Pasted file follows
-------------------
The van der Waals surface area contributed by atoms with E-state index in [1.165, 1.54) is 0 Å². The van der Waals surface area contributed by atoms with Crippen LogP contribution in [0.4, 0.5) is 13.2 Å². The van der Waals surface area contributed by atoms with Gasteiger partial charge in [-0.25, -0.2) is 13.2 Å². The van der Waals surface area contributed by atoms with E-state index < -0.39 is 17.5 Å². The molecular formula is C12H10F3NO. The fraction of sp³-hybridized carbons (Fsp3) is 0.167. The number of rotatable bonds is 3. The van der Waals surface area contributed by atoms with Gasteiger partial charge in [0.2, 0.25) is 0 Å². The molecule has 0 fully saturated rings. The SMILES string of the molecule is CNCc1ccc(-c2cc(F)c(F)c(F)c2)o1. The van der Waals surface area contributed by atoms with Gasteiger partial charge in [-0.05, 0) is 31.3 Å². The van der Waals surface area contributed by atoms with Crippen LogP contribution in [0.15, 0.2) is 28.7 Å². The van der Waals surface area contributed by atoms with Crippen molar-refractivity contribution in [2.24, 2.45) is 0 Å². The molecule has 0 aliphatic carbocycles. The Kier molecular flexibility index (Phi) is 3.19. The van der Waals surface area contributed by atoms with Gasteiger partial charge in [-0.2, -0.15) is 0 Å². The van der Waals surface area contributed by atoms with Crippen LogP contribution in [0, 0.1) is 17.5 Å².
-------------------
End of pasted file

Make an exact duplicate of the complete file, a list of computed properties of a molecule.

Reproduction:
The van der Waals surface area contributed by atoms with E-state index in [1.165, 1.54) is 0 Å². The van der Waals surface area contributed by atoms with Crippen LogP contribution in [0.4, 0.5) is 13.2 Å². The van der Waals surface area contributed by atoms with Gasteiger partial charge in [-0.25, -0.2) is 13.2 Å². The van der Waals surface area contributed by atoms with E-state index < -0.39 is 17.5 Å². The molecular formula is C12H10F3NO. The fraction of sp³-hybridized carbons (Fsp3) is 0.167. The number of rotatable bonds is 3. The van der Waals surface area contributed by atoms with Gasteiger partial charge in [0.2, 0.25) is 0 Å². The molecule has 0 fully saturated rings. The SMILES string of the molecule is CNCc1ccc(-c2cc(F)c(F)c(F)c2)o1. The van der Waals surface area contributed by atoms with Gasteiger partial charge in [-0.05, 0) is 31.3 Å². The van der Waals surface area contributed by atoms with Crippen LogP contribution in [0.15, 0.2) is 28.7 Å². The van der Waals surface area contributed by atoms with Crippen molar-refractivity contribution in [2.24, 2.45) is 0 Å². The molecule has 0 aliphatic carbocycles. The Kier molecular flexibility index (Phi) is 3.19. The van der Waals surface area contributed by atoms with Gasteiger partial charge in [-0.2, -0.15) is 0 Å². The van der Waals surface area contributed by atoms with Crippen LogP contribution in [0, 0.1) is 17.5 Å².